Do you flat iron your dyed hair too often? Hmmm… then it’s a good idea that you keep read this.
Because if you have dyed hair, you can use the hair dryer or flat iron, but very, very carefully.
Do you want to know why?
For various reasons.
- First, because excess heat strips out the natural moisture from your hair, leaving it dry, straw-like and more prone to split ends.
- But if in addition to dyeing your hair, both the hair dryer and flat iron open the cuticle of the hair, making it so the pigments of the color disappear.
Do you think I’m exaggerating?
Actually, I also thought the same when I read and heard how hair tools that use heat damage the hair.I thought high temperatures could damage the health of your hair but from there, ruin the dye, it was a bit of a stretch.
However, life threw me flat on the floor and left me crying for not taking things seriously.
Six months ago, I decided to change the color of my hair.
And that need to change my hair color had to do with breaking up with my boyfriend of five years and I needed to find myself again within me.
Five years in the life of a person is a lot of time. We separated on good terms. I think our worst enemy was routine.
And also, understanding that we, who we were then, weren’t the same. He had changed and we needed different things.
In addition to signing up for a coaching course to channel myself on a spiritual plane, I decided to also make a few changes physically. I signed up for a gym and I and I made an appointment to see a stylist to change my hair color.
I wanted to look different. I needed to look different.
The truth is that in the salon, I felt for a few minutes, like a movie star. They treated me so well, the stylist showed me the different alternatives to choose which would go best with my appearance and taste, and finally, the magic happened.
My hair, before a common, dark brown, now was two tones lighter and some highlights gave it a shine and happiness that I never had seen in my hair.
Everyone congratulated me on changing my look, even my ex-boyfriend, who I continue to have a good friendship with.
But unfortunately, after fifteen days, I started to notice how those highlights started to become dull, turning kind of orange which started to scare me.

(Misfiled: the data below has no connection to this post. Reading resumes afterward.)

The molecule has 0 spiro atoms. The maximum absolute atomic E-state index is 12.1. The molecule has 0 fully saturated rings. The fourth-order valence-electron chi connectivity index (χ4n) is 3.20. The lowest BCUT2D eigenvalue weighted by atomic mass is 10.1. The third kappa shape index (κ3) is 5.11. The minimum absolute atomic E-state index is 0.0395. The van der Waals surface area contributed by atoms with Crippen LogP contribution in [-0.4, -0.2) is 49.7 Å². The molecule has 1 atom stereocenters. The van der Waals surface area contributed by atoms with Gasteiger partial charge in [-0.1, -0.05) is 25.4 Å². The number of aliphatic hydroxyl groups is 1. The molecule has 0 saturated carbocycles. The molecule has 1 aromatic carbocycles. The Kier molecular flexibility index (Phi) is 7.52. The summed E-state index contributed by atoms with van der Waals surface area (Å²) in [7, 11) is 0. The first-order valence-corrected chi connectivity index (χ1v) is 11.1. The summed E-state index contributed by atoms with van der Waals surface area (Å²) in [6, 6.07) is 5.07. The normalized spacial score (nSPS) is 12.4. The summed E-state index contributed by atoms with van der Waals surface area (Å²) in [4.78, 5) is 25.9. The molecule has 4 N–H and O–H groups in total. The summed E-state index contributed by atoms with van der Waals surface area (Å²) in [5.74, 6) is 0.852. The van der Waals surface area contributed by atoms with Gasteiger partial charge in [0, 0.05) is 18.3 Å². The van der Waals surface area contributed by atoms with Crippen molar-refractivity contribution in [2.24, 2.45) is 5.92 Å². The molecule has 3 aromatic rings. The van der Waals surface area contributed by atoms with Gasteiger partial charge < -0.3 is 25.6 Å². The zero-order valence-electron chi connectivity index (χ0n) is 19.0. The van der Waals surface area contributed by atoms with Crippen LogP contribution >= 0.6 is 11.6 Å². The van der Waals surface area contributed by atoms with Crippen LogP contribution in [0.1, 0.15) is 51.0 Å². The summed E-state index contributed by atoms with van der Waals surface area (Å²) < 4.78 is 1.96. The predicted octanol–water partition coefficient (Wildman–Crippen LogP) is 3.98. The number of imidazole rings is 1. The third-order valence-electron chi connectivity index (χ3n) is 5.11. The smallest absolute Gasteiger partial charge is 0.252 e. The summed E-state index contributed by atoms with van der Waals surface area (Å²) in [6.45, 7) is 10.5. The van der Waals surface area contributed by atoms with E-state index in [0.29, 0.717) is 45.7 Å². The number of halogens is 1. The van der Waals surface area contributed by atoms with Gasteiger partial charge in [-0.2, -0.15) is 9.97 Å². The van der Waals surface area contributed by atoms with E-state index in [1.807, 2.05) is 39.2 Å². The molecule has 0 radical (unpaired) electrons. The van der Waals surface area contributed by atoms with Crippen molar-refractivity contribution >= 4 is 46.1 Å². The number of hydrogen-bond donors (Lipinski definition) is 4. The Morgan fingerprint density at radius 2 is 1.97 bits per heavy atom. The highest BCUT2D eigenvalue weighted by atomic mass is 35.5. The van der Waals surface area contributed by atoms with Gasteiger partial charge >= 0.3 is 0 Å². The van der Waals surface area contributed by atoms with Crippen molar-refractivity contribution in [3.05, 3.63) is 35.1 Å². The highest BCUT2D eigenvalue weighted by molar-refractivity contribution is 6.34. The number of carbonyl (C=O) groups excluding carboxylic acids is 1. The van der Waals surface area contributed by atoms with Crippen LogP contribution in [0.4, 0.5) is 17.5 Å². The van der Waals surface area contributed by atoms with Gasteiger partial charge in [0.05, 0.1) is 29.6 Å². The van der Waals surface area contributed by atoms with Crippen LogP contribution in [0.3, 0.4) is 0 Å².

I also noticed that the brown lost its vivacity.
I went to the salon, were they had treated me so well, and the stylist assured me that it had nothing do with her doing something poorly.
She asked me three fundamental questions.
Do you use a special shampoo for dyed hair that is sulfate-free? My response was yes.
Do you moisturize your hair deeply at least once a week? My answer was yes.
Do you flat iron your hair? My answer was yes, every three days.
Here, her fase was something like, “Bingo!”
And for me it was something like, “Damn, that’s where I went wrong.”
Do you want to know why?
Then, keep Reading, because I will tell you:
- Why the excess heat can ruin your dyed hair
- Do you use the hair dryer frequently on your dyed hair? Change your drying routine right now.
- How to use the flat iron on your dyed hair to not damage the color
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Why the excess heat can ruin your dyed hair
There we were, my stylist and I, crying over spilt milk. We had found the reason why the color in y hair had faded and my highlights were more like chicken yellow feathers, instead of highlights.
I had abused the hair dryer and the flat iron. And it took its toll on the dye.
With lots of patience from my stylist, she explained how hight-temperature tools act with dyed hair.
It’s not a secret that excessive heat affects our hair. Proof of this is that the hair product industry invented solar hair protector, to protect the hair from the effects of ultraviolet sunrays.
Can you imagine what the heat of the flat iron can do your hair?
And this is true for all textures and dye colors, even the lighter tones are much more vulnerable to higher temperatures.
Exposing the hair to more than 160 degrees, a temperature that most curlers and flat irons can pass easily, can make the lighter hair color acquire a yellowish tone in just 2 minutes.